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First Year Modules on the
BSc in International Politics

IP1002 Theories of Global Politics (2)


This module continues the theoretical debate, begun in IP1001 Theories of Global Politics (1), by adding the international political economy, historical sociology and post-positivist approaches. The two modules, IP1001 and IP1002, raise the theoretical questions that underlie understanding and analysis of all aspects of International Politics.

Educational Aims

The lectures and classes will present a broad menu of information and concepts for understanding the nature of global political systems. The debate between Realism and Pluralism, in module IP1001, is supplemented by adding class-based analyses, both through international political economy writers and through historical sociology. This is compared and contrasted with feminist challenges to what is and is not considered to be international politics. Finally, students are introduced to critiques of positivism.

Learning Outcomes: Subject knowledge and understanding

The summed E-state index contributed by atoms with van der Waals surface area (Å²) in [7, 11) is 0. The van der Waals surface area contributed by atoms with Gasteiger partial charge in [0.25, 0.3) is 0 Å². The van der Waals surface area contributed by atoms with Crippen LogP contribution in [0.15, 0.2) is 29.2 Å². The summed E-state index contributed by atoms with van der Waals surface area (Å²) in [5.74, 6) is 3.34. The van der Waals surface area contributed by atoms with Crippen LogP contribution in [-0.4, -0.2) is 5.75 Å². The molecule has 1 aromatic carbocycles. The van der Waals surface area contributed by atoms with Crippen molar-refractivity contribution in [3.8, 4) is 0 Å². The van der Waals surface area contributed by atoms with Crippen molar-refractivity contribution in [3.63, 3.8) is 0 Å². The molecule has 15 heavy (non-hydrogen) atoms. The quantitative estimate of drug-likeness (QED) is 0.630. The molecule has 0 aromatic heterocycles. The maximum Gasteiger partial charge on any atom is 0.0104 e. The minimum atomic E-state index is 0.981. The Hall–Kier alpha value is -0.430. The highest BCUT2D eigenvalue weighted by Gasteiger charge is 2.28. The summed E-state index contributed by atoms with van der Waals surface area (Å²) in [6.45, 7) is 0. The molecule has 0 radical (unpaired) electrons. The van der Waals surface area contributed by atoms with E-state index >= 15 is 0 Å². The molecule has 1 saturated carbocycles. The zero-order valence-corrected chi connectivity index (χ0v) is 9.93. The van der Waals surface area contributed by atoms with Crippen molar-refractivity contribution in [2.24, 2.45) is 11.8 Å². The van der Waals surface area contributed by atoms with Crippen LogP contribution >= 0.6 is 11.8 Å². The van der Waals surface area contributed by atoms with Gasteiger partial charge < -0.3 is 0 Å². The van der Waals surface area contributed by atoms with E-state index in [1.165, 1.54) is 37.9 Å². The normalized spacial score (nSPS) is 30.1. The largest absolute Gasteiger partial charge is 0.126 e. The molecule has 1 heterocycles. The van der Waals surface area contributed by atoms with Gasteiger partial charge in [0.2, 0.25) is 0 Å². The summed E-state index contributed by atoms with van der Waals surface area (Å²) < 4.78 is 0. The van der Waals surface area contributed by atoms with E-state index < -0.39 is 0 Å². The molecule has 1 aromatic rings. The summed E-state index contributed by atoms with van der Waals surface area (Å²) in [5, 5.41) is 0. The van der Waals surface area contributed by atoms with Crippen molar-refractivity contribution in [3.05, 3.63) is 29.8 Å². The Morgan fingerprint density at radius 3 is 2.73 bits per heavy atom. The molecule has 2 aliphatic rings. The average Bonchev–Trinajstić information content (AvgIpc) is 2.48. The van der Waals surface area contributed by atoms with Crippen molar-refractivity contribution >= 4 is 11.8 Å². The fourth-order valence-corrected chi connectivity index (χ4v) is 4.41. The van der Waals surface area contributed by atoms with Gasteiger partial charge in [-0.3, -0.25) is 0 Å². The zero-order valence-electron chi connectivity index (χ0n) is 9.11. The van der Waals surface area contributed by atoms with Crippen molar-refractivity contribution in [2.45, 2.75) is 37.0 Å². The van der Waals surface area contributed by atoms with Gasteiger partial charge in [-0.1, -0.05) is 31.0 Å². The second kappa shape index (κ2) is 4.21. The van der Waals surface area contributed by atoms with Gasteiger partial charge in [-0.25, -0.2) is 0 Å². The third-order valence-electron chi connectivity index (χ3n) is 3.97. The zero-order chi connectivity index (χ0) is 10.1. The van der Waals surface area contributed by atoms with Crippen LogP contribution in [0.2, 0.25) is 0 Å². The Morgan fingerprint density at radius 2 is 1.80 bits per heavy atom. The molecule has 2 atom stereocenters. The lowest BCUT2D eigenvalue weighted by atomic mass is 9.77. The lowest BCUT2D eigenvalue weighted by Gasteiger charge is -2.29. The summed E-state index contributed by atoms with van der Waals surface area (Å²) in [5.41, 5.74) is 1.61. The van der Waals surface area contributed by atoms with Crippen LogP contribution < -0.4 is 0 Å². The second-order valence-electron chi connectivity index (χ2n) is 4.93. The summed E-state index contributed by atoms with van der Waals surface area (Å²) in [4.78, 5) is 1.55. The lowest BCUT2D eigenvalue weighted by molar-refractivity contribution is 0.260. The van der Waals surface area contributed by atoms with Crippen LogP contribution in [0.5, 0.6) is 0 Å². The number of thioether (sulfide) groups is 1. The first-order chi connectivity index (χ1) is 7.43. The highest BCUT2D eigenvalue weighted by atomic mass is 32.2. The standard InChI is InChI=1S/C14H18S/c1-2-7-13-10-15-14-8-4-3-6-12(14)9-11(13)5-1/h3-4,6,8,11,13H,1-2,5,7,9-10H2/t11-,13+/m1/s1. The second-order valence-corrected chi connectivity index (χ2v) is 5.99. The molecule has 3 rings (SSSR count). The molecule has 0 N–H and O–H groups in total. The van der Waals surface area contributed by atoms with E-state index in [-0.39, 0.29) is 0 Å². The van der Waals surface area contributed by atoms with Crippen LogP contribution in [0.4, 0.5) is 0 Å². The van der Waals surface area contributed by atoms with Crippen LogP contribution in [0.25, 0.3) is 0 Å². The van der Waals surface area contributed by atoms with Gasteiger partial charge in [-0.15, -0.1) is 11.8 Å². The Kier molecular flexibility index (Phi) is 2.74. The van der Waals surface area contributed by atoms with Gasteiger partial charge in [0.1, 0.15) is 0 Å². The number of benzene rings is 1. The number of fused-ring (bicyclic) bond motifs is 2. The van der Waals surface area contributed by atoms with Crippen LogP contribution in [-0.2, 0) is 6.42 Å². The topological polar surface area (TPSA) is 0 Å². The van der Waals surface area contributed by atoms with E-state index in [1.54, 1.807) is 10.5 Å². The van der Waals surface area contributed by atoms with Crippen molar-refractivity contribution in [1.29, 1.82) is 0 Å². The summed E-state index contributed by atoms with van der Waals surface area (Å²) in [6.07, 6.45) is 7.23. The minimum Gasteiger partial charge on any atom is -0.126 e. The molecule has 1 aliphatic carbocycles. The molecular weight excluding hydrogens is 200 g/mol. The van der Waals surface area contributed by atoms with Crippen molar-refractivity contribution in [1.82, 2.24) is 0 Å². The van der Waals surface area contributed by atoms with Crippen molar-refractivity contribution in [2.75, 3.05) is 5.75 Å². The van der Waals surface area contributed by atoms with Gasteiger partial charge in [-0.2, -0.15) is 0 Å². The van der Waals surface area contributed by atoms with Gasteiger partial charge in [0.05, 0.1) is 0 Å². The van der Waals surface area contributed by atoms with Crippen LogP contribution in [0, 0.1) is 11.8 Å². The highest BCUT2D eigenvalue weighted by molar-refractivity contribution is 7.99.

On successful completion of this module, a student will be expected to be able to

Indicative Content

The module starts by re-visiting the discussion in IP1001 on theorising, as a process of simplifying our understanding of the world. The concept of the state is elaborated, by comparing its use in international law and diplomacy with its use in international political economy and historical sociology. The concept of class is introduced and elaborated by discussion of transnational class relations. This is compared and contrasted with other social categories, notably ethnicity and gender, and their transnational relations.

International political economy is introduced as the study of the impact of institutions upon markets. Mercantilism is outlined as a variant on Realism and Liberal IPE is compared and contrasted with Pluralism. Marxist-based approaches are presented as having a different analytical focus on classes and global capitalism, along with an empirical focus on dependency and development. Debates about the nature of globalisation are located within the different theoretical approaches to global politics in general and IPE in particular.

Similarly, different feminist approaches are introduced as challenging the premises of Realism, through egalitarian questions about the subordinate roles of women in society, and through Marxist and socialist questions about class and gender. Analysis of the social construction of gender is used to introduce the post-modern critique of positivism.

Module Relationships

Module IP1001 is a pre-requisite for this module.

Indicative Reading list

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Centre for International Politics, School of Social Science, City University, Northampton Square, London EC1V 0HB.
Page maintained by Peter Willetts

Page produced on 8 August 2005
Updated on 8 August 2005